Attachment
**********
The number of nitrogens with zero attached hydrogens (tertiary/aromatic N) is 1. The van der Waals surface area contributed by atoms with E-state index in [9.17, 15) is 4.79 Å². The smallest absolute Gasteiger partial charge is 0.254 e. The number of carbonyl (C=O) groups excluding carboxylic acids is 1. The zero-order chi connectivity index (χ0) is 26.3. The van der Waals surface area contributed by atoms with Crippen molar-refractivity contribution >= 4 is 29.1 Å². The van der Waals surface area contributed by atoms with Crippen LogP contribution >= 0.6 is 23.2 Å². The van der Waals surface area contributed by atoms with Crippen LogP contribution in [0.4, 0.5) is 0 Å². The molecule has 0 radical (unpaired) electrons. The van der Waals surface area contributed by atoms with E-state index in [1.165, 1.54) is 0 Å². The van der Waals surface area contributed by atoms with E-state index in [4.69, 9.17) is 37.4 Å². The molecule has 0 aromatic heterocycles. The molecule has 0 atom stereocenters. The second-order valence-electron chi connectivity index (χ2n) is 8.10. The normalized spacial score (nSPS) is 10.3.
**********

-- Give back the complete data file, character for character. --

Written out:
The number of nitrogens with zero attached hydrogens (tertiary/aromatic N) is 1. The van der Waals surface area contributed by atoms with E-state index in [9.17, 15) is 4.79 Å². The smallest absolute Gasteiger partial charge is 0.254 e. The number of carbonyl (C=O) groups excluding carboxylic acids is 1. The zero-order chi connectivity index (χ0) is 26.3. The van der Waals surface area contributed by atoms with Crippen molar-refractivity contribution >= 4 is 29.1 Å². The van der Waals surface area contributed by atoms with Crippen LogP contribution >= 0.6 is 23.2 Å². The van der Waals surface area contributed by atoms with Crippen LogP contribution in [0.4, 0.5) is 0 Å². The molecule has 0 radical (unpaired) electrons. The van der Waals surface area contributed by atoms with E-state index in [1.165, 1.54) is 0 Å². The van der Waals surface area contributed by atoms with E-state index in [4.69, 9.17) is 37.4 Å². The molecule has 0 aromatic heterocycles. The molecule has 0 atom stereocenters. The second-order valence-electron chi connectivity index (χ2n) is 8.10. The normalized spacial score (nSPS) is 10.3.